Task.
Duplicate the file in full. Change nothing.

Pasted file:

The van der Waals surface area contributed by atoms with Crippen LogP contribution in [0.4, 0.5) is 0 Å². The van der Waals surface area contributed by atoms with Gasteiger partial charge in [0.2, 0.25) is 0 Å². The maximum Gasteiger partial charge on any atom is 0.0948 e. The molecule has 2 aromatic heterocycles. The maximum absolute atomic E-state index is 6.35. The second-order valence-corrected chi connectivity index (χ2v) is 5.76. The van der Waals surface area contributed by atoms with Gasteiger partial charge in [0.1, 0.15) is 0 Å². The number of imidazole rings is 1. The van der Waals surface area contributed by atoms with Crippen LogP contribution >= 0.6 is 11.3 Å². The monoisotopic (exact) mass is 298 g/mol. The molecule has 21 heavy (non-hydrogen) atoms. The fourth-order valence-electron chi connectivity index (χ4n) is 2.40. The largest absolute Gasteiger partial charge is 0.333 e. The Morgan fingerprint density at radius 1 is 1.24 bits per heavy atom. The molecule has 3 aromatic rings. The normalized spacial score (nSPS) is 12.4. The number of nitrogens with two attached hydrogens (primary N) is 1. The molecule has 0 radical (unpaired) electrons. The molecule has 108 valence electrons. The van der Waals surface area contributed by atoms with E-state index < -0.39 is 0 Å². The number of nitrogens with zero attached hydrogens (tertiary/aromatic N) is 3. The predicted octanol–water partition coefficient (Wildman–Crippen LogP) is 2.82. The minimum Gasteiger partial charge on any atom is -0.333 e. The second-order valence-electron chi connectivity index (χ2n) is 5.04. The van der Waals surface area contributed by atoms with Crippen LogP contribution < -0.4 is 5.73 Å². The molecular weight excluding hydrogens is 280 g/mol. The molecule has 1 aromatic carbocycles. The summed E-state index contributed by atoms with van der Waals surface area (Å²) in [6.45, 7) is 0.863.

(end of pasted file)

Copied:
The van der Waals surface area contributed by atoms with Crippen LogP contribution in [0.4, 0.5) is 0 Å². The van der Waals surface area contributed by atoms with Gasteiger partial charge in [0.2, 0.25) is 0 Å². The maximum Gasteiger partial charge on any atom is 0.0948 e. The molecule has 2 aromatic heterocycles. The maximum absolute atomic E-state index is 6.35. The second-order valence-corrected chi connectivity index (χ2v) is 5.76. The van der Waals surface area contributed by atoms with Gasteiger partial charge in [0.1, 0.15) is 0 Å². The number of imidazole rings is 1. The van der Waals surface area contributed by atoms with Crippen LogP contribution >= 0.6 is 11.3 Å². The monoisotopic (exact) mass is 298 g/mol. The molecule has 21 heavy (non-hydrogen) atoms. The fourth-order valence-electron chi connectivity index (χ4n) is 2.40. The largest absolute Gasteiger partial charge is 0.333 e. The Morgan fingerprint density at radius 1 is 1.24 bits per heavy atom. The molecule has 3 aromatic rings. The normalized spacial score (nSPS) is 12.4. The number of nitrogens with two attached hydrogens (primary N) is 1. The molecule has 0 radical (unpaired) electrons. The molecule has 108 valence electrons. The van der Waals surface area contributed by atoms with E-state index < -0.39 is 0 Å². The number of nitrogens with zero attached hydrogens (tertiary/aromatic N) is 3. The predicted octanol–water partition coefficient (Wildman–Crippen LogP) is 2.82. The minimum Gasteiger partial charge on any atom is -0.333 e. The second-order valence-electron chi connectivity index (χ2n) is 5.04. The van der Waals surface area contributed by atoms with Crippen LogP contribution < -0.4 is 5.73 Å². The molecular weight excluding hydrogens is 280 g/mol. The molecule has 1 aromatic carbocycles. The summed E-state index contributed by atoms with van der Waals surface area (Å²) in [6.45, 7) is 0.863.